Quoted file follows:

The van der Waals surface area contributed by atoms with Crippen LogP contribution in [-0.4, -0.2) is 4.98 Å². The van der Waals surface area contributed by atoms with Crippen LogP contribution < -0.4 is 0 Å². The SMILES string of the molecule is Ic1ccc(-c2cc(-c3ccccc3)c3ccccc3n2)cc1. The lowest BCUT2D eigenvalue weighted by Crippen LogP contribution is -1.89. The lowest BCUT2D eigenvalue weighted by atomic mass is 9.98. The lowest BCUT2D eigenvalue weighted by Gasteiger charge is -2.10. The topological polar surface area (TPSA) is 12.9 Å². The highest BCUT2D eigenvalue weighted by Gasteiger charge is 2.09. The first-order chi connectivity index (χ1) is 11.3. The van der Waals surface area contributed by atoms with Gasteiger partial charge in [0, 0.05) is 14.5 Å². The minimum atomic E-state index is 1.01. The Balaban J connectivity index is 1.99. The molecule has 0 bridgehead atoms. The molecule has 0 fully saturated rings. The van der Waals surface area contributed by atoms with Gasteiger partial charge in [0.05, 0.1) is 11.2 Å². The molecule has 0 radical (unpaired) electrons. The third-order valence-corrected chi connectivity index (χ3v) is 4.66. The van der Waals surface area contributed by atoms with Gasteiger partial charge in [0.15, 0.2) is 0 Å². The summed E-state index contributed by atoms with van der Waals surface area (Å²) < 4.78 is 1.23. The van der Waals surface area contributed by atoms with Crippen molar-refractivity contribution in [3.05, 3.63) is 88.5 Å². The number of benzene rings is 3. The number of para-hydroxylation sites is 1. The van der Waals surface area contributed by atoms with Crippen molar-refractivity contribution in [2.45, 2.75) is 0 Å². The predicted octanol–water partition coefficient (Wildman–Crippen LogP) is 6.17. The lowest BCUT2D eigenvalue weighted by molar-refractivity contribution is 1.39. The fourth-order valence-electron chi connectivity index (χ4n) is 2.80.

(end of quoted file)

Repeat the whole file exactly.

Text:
The van der Waals surface area contributed by atoms with Crippen LogP contribution in [-0.4, -0.2) is 4.98 Å². The van der Waals surface area contributed by atoms with Crippen LogP contribution < -0.4 is 0 Å². The SMILES string of the molecule is Ic1ccc(-c2cc(-c3ccccc3)c3ccccc3n2)cc1. The lowest BCUT2D eigenvalue weighted by Crippen LogP contribution is -1.89. The lowest BCUT2D eigenvalue weighted by atomic mass is 9.98. The lowest BCUT2D eigenvalue weighted by Gasteiger charge is -2.10. The topological polar surface area (TPSA) is 12.9 Å². The highest BCUT2D eigenvalue weighted by Gasteiger charge is 2.09. The first-order chi connectivity index (χ1) is 11.3. The van der Waals surface area contributed by atoms with Gasteiger partial charge in [0, 0.05) is 14.5 Å². The minimum atomic E-state index is 1.01. The Balaban J connectivity index is 1.99. The molecule has 0 bridgehead atoms. The molecule has 0 fully saturated rings. The van der Waals surface area contributed by atoms with Gasteiger partial charge in [0.05, 0.1) is 11.2 Å². The molecule has 0 radical (unpaired) electrons. The third-order valence-corrected chi connectivity index (χ3v) is 4.66. The van der Waals surface area contributed by atoms with Gasteiger partial charge in [0.15, 0.2) is 0 Å². The summed E-state index contributed by atoms with van der Waals surface area (Å²) < 4.78 is 1.23. The van der Waals surface area contributed by atoms with Crippen molar-refractivity contribution in [3.05, 3.63) is 88.5 Å². The number of benzene rings is 3. The number of para-hydroxylation sites is 1. The van der Waals surface area contributed by atoms with Crippen molar-refractivity contribution in [2.45, 2.75) is 0 Å². The predicted octanol–water partition coefficient (Wildman–Crippen LogP) is 6.17. The lowest BCUT2D eigenvalue weighted by molar-refractivity contribution is 1.39. The fourth-order valence-electron chi connectivity index (χ4n) is 2.80.